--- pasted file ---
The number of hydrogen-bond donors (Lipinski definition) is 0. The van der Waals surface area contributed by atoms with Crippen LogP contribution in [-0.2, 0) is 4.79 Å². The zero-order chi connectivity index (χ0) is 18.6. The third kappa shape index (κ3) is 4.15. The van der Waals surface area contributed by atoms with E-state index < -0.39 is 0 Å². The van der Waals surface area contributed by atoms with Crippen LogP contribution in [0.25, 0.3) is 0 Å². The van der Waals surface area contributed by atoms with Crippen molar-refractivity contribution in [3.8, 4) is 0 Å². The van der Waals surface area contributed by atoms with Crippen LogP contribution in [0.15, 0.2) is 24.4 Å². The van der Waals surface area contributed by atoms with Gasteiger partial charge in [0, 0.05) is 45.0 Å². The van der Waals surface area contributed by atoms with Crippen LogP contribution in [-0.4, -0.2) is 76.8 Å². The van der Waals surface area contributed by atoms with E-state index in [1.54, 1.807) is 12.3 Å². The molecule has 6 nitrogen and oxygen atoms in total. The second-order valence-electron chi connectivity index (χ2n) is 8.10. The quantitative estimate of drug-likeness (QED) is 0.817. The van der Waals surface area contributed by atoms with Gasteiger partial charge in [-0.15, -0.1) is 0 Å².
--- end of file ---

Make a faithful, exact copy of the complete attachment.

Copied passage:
The number of hydrogen-bond donors (Lipinski definition) is 0. The van der Waals surface area contributed by atoms with Crippen LogP contribution in [-0.2, 0) is 4.79 Å². The zero-order chi connectivity index (χ0) is 18.6. The third kappa shape index (κ3) is 4.15. The van der Waals surface area contributed by atoms with E-state index < -0.39 is 0 Å². The van der Waals surface area contributed by atoms with Crippen LogP contribution in [0.25, 0.3) is 0 Å². The van der Waals surface area contributed by atoms with Crippen molar-refractivity contribution in [3.8, 4) is 0 Å². The van der Waals surface area contributed by atoms with Crippen LogP contribution in [0.15, 0.2) is 24.4 Å². The van der Waals surface area contributed by atoms with Gasteiger partial charge in [0, 0.05) is 45.0 Å². The van der Waals surface area contributed by atoms with Crippen LogP contribution in [-0.4, -0.2) is 76.8 Å². The van der Waals surface area contributed by atoms with E-state index in [1.54, 1.807) is 12.3 Å². The molecule has 6 nitrogen and oxygen atoms in total. The second-order valence-electron chi connectivity index (χ2n) is 8.10. The quantitative estimate of drug-likeness (QED) is 0.817. The van der Waals surface area contributed by atoms with Gasteiger partial charge in [-0.15, -0.1) is 0 Å².